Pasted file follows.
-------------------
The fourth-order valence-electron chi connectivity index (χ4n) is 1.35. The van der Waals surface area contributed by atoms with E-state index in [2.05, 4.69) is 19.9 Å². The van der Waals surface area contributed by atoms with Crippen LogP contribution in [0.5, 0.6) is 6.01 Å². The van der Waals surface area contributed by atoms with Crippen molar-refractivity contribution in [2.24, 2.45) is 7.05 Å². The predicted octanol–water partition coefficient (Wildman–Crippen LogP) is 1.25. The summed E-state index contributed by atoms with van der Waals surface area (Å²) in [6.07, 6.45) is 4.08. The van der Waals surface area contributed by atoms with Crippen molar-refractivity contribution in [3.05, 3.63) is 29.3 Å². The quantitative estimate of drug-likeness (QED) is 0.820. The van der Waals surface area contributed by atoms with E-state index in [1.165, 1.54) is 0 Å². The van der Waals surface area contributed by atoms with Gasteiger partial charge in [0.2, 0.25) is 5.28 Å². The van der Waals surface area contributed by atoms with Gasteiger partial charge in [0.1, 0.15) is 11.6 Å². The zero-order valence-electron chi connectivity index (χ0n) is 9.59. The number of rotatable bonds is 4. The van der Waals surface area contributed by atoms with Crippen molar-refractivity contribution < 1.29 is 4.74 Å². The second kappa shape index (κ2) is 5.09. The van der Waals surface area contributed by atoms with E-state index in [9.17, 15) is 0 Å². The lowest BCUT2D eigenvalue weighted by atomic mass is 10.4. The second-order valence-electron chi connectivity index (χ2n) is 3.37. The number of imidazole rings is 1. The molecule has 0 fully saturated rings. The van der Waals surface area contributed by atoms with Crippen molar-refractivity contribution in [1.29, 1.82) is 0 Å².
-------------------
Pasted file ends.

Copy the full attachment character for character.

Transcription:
The fourth-order valence-electron chi connectivity index (χ4n) is 1.35. The van der Waals surface area contributed by atoms with E-state index in [2.05, 4.69) is 19.9 Å². The van der Waals surface area contributed by atoms with Crippen LogP contribution in [0.5, 0.6) is 6.01 Å². The van der Waals surface area contributed by atoms with Crippen molar-refractivity contribution in [2.24, 2.45) is 7.05 Å². The predicted octanol–water partition coefficient (Wildman–Crippen LogP) is 1.25. The summed E-state index contributed by atoms with van der Waals surface area (Å²) in [6.07, 6.45) is 4.08. The van der Waals surface area contributed by atoms with Crippen molar-refractivity contribution in [3.05, 3.63) is 29.3 Å². The quantitative estimate of drug-likeness (QED) is 0.820. The van der Waals surface area contributed by atoms with E-state index in [1.165, 1.54) is 0 Å². The van der Waals surface area contributed by atoms with Gasteiger partial charge in [0.2, 0.25) is 5.28 Å². The van der Waals surface area contributed by atoms with Gasteiger partial charge in [0.1, 0.15) is 11.6 Å². The zero-order valence-electron chi connectivity index (χ0n) is 9.59. The number of rotatable bonds is 4. The van der Waals surface area contributed by atoms with Crippen molar-refractivity contribution < 1.29 is 4.74 Å². The second kappa shape index (κ2) is 5.09. The van der Waals surface area contributed by atoms with E-state index in [9.17, 15) is 0 Å². The lowest BCUT2D eigenvalue weighted by atomic mass is 10.4. The second-order valence-electron chi connectivity index (χ2n) is 3.37. The number of imidazole rings is 1. The molecule has 0 fully saturated rings. The van der Waals surface area contributed by atoms with Crippen molar-refractivity contribution in [1.29, 1.82) is 0 Å².